Market optimism over Pfizer
Risk appetite is waning as the coronavirus continues to deliver staggering numbers across the US and as Senate Majority Leader McConnell continues to show no signs of warming up to a bipartisan USD908 billion stimulus package. US stocks are softer, but optimism is sky-high that Pfizer’s vaccine will get the greenlight later this week, after the FDA staff report confirmed the vaccine is highly effective with no safety issues. The report also showed that the vaccine starts to work 14 days after the first dose. The UK also launched their vaccination campaign, marking a key turning point with the fight against COVID-19. Wall Street will now focus primarily on vaccine execution and how soon countries will reach herd immunity.
Brexit drama continues
The UK is making progress towards reaching a trade deal with the EU after they withdrew a bill that was breaking international law. The British pound pared most of its losses against the dollar following the UK’s small concession to the EU. Today, the pound is weaker against all of its major trading partners as investors continue to pile on hedges against a no-deal Brexit. Irish deputy PM Varadkar stated that he thinks PM Johnson wants a deal and that chances of one getting reached are 50:50.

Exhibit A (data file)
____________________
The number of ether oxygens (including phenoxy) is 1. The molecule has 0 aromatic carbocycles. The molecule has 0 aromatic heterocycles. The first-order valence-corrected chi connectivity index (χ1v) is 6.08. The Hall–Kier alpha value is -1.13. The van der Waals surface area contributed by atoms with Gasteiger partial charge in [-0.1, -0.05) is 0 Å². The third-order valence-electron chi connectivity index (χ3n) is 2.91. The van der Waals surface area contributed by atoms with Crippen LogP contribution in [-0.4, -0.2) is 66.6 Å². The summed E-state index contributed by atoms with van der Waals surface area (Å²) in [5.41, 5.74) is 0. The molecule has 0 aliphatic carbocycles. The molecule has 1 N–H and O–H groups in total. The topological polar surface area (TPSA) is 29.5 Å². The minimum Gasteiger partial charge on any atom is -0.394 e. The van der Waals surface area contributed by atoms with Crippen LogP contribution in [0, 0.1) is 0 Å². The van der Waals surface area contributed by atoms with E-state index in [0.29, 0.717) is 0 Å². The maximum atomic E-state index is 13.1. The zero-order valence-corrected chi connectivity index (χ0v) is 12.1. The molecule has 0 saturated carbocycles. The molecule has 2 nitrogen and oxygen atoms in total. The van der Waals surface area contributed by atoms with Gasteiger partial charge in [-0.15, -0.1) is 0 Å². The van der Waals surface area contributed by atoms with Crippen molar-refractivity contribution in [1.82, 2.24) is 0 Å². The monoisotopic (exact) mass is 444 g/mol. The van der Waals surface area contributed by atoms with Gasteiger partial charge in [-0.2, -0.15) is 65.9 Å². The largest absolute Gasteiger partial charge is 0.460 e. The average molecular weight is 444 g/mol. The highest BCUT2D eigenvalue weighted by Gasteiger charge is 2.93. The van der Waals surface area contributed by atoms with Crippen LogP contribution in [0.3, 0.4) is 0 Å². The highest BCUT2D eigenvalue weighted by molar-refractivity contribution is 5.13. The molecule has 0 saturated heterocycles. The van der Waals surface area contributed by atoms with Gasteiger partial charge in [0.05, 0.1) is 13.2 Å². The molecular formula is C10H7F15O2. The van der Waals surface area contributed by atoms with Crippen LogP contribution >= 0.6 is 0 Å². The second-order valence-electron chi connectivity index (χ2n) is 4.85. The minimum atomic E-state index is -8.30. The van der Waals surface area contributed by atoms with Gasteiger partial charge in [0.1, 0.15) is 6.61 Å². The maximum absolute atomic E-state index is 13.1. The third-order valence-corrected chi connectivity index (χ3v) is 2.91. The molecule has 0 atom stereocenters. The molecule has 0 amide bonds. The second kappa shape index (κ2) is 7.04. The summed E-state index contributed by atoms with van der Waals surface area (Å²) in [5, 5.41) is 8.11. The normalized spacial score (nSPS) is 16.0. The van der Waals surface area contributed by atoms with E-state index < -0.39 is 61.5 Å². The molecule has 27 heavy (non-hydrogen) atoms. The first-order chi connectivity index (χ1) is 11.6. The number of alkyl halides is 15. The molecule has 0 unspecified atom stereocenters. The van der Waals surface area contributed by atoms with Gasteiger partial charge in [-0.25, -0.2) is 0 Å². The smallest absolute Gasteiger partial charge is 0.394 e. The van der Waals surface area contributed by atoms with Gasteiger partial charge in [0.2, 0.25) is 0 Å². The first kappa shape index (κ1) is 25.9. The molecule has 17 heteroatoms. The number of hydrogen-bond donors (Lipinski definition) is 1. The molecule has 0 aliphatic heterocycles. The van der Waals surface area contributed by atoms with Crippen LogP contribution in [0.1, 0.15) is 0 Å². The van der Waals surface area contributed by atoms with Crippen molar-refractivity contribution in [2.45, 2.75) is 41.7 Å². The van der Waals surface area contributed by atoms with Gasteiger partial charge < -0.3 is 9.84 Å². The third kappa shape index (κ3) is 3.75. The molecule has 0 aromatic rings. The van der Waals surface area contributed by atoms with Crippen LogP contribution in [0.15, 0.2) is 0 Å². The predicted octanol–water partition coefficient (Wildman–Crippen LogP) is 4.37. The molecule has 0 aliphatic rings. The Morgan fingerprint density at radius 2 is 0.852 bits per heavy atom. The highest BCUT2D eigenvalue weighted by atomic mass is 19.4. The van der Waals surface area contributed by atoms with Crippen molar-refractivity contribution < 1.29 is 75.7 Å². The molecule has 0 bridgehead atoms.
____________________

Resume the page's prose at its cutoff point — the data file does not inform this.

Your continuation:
Tesla takes a tumble
Tesla shares tumbled after the electric-vehicle company announced the sale of common stock, with the proceeds of up to USD5.0 billion. Last week, Michael Burry, famously known for betting that the real estate bubble would collapse in 2007, said he was shorting Tesla and recommended that CEO Elon Musk issue more shares. Tesla has become one of the favorite stocks for millennials and that has been the primary driver for the move above the USD500 level. A key top could be in place for Tesla and this correction will truly test the will of the Robin-hood trader.
US business optimism slides
US small business optimism is fading faster as major uncertainties, including COVID-19 and how much aid the Biden administration is able to deliver, will weigh on the outlook. The headline NFIB reading fell from 104 to 101.4, the sharpest decline in 7 months, and a big miss of the consensus estimate of 102.5. Only 12% of employers feel it is a good time to expand, while 89% of companies who are hiring are finding few or no qualified employees. The labor market recovery has hit a wall and the latest trends with capital spending, inventories, and credit conditions will likely continue to see hiring deteriorate over the coming months. A dark winter due to the latest wave of COVID is crushing small businesses and the uncertainty of the Senate will weigh on how optimistic companies will be in expecting assistance.
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